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Most people don’t associate road construction with a wind turbine project however it is a key factor in transporting the equipment to the project site, maneuvering components during the construction phase, and servicing the turbines once production begins. These photos were taken on the same corner of a rural road near the Gundersen Envision Lewiston, MN, wind project site.

As you can see from the photo on the right, commercial turbine tower sections and blades are very long and require special trailers to haul them over the road. Some components, such as the gear box and rotor hub may not be as long but are extremely heavy. Properly transporting these large pieces of equipment will often require a turning radius at intersections to be constructed so the truck and trailer can negotiate a corner.

Routes are predetermined months in advance of the construction project. State Department of Transportation permits are required as well as local township permits and possibly Department of Natural Resource permits. Local police may be required to help safely control traffic challenges and often, moves may be made at night when traffic congestion is less of an issue. A seasoned wind turbine manufacturer and your project developer should have experience managing these permits and the logistics required to transport the necessary equipment to the project site.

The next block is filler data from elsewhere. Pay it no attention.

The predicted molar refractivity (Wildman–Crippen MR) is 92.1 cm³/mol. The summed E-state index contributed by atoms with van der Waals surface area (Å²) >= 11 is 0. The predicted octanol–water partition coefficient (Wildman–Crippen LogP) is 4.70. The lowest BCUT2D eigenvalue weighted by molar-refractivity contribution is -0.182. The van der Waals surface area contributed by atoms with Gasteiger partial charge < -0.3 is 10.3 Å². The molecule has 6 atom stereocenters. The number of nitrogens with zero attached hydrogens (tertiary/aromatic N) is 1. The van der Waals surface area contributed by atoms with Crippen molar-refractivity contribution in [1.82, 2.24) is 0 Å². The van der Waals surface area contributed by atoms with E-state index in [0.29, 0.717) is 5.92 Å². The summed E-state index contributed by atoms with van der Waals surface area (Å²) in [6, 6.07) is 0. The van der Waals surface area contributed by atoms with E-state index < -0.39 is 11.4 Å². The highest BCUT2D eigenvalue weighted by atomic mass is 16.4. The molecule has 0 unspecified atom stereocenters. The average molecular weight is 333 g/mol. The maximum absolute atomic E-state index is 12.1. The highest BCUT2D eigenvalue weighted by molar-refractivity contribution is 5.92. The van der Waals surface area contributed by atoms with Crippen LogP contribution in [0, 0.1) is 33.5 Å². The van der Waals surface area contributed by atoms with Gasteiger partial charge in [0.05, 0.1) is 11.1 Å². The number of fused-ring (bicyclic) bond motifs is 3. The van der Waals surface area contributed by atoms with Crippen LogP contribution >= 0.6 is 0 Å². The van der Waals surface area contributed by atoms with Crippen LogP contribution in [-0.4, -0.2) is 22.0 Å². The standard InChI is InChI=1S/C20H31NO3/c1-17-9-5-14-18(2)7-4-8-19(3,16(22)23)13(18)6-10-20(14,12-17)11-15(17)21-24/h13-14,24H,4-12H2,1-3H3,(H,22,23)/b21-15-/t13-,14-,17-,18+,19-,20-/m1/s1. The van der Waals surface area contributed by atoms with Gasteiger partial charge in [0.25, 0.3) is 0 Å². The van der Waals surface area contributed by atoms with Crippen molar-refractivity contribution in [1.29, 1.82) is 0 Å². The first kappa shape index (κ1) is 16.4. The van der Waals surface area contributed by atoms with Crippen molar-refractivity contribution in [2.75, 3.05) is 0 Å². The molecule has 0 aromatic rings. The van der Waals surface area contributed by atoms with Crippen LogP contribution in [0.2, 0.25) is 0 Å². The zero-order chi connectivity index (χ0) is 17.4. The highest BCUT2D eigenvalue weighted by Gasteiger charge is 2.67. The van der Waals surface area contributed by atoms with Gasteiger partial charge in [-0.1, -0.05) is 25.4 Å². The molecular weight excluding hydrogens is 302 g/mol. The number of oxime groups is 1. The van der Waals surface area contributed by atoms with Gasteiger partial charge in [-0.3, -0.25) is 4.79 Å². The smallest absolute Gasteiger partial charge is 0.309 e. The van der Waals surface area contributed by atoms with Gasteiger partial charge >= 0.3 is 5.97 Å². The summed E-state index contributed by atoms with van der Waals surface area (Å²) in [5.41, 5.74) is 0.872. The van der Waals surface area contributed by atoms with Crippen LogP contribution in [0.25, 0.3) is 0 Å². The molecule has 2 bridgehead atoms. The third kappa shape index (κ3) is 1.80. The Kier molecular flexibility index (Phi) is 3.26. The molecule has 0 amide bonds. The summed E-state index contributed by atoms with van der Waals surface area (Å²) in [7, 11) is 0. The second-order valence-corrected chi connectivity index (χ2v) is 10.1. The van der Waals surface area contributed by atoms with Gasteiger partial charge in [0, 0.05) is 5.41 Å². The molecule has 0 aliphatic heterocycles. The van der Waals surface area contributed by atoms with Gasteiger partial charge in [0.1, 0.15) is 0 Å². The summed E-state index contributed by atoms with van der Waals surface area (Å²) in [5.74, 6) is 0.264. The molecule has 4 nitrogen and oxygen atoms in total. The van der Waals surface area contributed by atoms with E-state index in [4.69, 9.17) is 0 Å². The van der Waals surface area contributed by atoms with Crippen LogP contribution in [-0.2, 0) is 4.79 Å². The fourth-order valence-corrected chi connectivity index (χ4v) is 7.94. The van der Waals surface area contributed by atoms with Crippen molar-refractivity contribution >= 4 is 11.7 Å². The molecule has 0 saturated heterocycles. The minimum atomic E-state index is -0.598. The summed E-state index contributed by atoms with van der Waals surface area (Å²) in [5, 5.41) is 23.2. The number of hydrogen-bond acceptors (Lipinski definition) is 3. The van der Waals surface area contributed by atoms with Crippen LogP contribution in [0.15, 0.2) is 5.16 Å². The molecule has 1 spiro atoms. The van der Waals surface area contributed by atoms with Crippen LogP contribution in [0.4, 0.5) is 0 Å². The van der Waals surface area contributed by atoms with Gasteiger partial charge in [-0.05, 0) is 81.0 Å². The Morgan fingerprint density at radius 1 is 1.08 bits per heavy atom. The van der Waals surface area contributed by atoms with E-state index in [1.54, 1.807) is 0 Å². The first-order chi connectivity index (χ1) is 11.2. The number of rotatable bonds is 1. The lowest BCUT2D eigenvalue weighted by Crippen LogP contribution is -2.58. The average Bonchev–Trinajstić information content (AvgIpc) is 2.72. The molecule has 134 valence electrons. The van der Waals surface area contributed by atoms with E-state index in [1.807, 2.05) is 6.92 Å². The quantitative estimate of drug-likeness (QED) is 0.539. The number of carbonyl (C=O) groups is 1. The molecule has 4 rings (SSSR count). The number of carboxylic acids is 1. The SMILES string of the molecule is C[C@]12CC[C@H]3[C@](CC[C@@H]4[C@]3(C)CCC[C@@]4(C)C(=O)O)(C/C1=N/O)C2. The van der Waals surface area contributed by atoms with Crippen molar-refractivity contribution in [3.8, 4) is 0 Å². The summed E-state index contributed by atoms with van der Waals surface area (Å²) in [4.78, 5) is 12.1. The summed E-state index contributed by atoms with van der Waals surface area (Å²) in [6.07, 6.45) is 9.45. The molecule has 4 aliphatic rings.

Townships may also require the project owner to secure a road bond to cover any potential damages that may occur to local roads during the construction of the project.  At this particular intersection, excavation was required as well as backfill, culvert, and crushed gravel. In this case, it was necessary to develop a plan to prevent soil erosion and adjust signage at the intersection. Once all of the equipment was on site, the road construction crew restored the intersection back to its original condition and removed the temporary road materials. Occasionally, it may also be necessary to move power lines or other utilities in the location. These are all factors that are considered in planning an appropriate route and minimizing costs to the project.

The turbine site also requires road building. Each turbine needs an access road to move cranes and other service equipment to the turbine. A crane pad, that can support a massive crane that will lift the components of the turbine during erection, must be placed next to each turbine. Additionally, a lay down area for storing the components during the construction is needed, in addition to space for construction trailers, crew vehicles, etc. Once the turbines are erected and the large crane moves offsite, the lay down area, crane pad, and vehicle parking areas are removed and the land restored to its original state.